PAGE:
The last normalcy I felt was at the end of February 2020 when my husband and I spent a weekend in Dublin to celebrate his birthday. We travelled freely from Dublin to Belfast, and life was normal. We came back and bam! all was different. So it is almost 2 years since I have experienced normality. I have worked from home since 2020. My normal daily routines went out of the window.
The first problem I found when working at home was that I was not active and I started snacking. I normally walked about 12 000 steps a day and had very little time to eat between meals. The new normal brought a biscuit tin that was too close and the government asking us to stay inside. It brought lack of division between home life and work life.
My weight went up by about 5kg and the lack of exercise made me feel frustrated and depressed. Last year in March I finally decided to do something about it – I stopped snacking during the day and evening, I began walking more. I lost all the kilograms I had gained, but I think the mental effects of the last two years will haunt me for a long time to come. The longer I have worked at home, the more tired I have become. Missing my family has really affected me, as has worry about my mother.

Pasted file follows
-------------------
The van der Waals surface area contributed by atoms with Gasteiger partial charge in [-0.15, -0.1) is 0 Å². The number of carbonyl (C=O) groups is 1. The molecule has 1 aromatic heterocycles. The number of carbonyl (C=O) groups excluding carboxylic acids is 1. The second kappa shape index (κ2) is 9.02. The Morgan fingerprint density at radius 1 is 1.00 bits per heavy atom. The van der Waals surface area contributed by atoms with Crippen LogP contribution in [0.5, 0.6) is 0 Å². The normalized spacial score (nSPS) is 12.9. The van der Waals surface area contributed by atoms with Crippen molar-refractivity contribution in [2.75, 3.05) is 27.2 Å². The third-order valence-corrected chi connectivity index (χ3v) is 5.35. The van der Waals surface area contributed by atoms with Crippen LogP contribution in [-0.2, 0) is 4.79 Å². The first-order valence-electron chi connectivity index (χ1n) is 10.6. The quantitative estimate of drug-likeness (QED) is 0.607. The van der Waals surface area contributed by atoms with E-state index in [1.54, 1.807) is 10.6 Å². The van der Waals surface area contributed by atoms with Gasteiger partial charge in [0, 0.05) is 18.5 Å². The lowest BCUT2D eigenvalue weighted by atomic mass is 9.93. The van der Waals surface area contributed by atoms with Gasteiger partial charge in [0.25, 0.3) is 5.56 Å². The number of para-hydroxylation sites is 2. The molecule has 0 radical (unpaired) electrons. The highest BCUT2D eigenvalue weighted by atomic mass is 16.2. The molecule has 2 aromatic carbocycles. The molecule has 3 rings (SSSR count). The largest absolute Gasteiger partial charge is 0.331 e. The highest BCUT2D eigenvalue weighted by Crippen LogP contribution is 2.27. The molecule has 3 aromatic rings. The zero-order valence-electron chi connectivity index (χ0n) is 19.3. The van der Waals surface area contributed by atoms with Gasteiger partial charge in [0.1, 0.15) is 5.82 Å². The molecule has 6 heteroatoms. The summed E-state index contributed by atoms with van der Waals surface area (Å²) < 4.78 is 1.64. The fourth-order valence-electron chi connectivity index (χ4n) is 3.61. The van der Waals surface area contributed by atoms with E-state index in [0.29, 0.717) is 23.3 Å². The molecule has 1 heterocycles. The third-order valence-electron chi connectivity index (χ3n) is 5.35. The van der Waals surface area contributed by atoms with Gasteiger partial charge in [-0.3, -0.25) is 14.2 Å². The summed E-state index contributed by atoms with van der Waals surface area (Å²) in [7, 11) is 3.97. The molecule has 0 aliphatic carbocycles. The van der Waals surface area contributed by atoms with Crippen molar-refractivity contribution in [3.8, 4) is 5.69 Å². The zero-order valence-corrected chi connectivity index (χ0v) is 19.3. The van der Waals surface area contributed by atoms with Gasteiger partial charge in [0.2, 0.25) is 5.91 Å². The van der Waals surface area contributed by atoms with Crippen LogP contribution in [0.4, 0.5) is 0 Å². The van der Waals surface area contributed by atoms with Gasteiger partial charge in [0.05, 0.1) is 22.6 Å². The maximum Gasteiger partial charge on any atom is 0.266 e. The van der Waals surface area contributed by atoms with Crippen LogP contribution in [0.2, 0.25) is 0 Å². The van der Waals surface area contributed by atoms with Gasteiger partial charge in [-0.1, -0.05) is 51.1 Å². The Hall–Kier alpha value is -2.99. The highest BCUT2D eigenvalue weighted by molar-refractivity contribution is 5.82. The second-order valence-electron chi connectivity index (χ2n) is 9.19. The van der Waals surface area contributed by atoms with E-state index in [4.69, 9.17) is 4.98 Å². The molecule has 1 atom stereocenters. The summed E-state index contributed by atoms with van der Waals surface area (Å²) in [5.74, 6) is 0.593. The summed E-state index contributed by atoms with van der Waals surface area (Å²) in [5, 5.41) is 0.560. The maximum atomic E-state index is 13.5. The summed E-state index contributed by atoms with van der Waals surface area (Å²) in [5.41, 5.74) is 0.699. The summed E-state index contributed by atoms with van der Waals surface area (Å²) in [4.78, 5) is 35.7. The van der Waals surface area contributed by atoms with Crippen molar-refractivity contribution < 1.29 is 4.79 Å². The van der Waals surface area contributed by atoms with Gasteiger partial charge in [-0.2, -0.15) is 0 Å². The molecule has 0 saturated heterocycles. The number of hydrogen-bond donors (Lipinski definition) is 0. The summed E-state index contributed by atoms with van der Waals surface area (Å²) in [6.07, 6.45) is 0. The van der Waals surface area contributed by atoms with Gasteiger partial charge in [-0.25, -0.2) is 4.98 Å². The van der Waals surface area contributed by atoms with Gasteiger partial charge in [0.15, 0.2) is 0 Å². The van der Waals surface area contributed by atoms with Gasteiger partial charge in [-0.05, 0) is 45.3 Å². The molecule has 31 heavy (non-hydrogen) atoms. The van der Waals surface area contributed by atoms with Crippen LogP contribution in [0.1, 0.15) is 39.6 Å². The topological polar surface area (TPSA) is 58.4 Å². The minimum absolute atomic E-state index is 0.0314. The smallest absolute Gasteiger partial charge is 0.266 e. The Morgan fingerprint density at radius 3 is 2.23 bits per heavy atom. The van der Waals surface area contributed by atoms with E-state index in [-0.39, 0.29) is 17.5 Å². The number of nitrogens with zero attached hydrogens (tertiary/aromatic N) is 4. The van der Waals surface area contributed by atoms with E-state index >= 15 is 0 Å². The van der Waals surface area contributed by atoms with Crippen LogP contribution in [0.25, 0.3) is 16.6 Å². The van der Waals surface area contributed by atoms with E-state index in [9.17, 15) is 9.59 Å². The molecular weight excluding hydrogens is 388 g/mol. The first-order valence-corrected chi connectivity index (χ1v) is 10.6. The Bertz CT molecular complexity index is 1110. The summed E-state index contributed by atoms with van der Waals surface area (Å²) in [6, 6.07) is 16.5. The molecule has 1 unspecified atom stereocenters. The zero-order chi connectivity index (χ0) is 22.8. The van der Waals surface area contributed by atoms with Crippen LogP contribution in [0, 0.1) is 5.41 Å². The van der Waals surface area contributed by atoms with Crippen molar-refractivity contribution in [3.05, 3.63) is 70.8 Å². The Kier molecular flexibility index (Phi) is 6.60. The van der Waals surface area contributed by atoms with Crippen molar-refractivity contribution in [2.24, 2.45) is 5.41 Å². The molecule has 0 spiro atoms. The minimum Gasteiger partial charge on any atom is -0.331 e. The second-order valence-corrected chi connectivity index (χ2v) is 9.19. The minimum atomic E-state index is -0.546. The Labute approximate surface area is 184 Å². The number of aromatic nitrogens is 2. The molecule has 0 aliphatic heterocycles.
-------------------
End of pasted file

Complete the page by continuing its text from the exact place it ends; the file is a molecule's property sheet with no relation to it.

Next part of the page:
Humans need other humans, face-to-face interaction (even ones we don’t think about, like in shops) and freedom.
How do my readers feel?
There is no such thing as normal, there is just life. Change is constant. I just keep trying to roll with it, to plan what I can, and be flexible on the rest. My planner has never looked better.
I live in the Rocky Mountain region of the United States. This winter, it has been too cold to go for walks in the morning, so I bought some retro-aerobics programs on DVDs. Pre-Covid, I would go for a walk on the indoor track at the community center in my neighborhood. It is open, but I no longer feel comfortable there. Instead, my husband and I sweat to the oldies in our living room. It’s actually a lot of fun, but I miss walks outside and talking to our neighbors who are also walking outside.
I work from home, but I was working from home before the pandemic. The biggest adjustment has been that my husband is always at home, too. He needs more social interaction and I need more time to myself. It is a constant struggle to keep mental health and physical health in balance.